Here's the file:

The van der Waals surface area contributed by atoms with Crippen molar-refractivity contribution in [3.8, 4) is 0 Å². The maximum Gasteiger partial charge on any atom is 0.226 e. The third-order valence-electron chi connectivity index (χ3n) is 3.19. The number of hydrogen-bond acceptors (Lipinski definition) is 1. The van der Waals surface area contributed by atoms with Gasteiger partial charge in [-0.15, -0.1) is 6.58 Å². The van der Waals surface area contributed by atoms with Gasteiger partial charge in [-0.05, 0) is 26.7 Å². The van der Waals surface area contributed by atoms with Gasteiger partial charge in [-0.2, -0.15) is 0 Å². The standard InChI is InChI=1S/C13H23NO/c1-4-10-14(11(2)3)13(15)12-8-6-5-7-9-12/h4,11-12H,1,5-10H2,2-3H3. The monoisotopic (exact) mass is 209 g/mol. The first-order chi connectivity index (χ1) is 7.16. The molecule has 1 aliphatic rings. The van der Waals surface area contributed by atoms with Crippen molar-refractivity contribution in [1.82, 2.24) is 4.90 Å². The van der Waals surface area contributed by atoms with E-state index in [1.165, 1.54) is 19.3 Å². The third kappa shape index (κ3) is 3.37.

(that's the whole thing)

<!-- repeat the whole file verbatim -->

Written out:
The van der Waals surface area contributed by atoms with Crippen molar-refractivity contribution in [3.8, 4) is 0 Å². The maximum Gasteiger partial charge on any atom is 0.226 e. The third-order valence-electron chi connectivity index (χ3n) is 3.19. The number of hydrogen-bond acceptors (Lipinski definition) is 1. The van der Waals surface area contributed by atoms with Gasteiger partial charge in [-0.15, -0.1) is 6.58 Å². The van der Waals surface area contributed by atoms with Gasteiger partial charge in [-0.05, 0) is 26.7 Å². The van der Waals surface area contributed by atoms with Gasteiger partial charge in [-0.2, -0.15) is 0 Å². The standard InChI is InChI=1S/C13H23NO/c1-4-10-14(11(2)3)13(15)12-8-6-5-7-9-12/h4,11-12H,1,5-10H2,2-3H3. The monoisotopic (exact) mass is 209 g/mol. The first-order chi connectivity index (χ1) is 7.16. The molecule has 1 aliphatic rings. The van der Waals surface area contributed by atoms with Crippen molar-refractivity contribution in [1.82, 2.24) is 4.90 Å². The van der Waals surface area contributed by atoms with E-state index in [1.165, 1.54) is 19.3 Å². The third kappa shape index (κ3) is 3.37.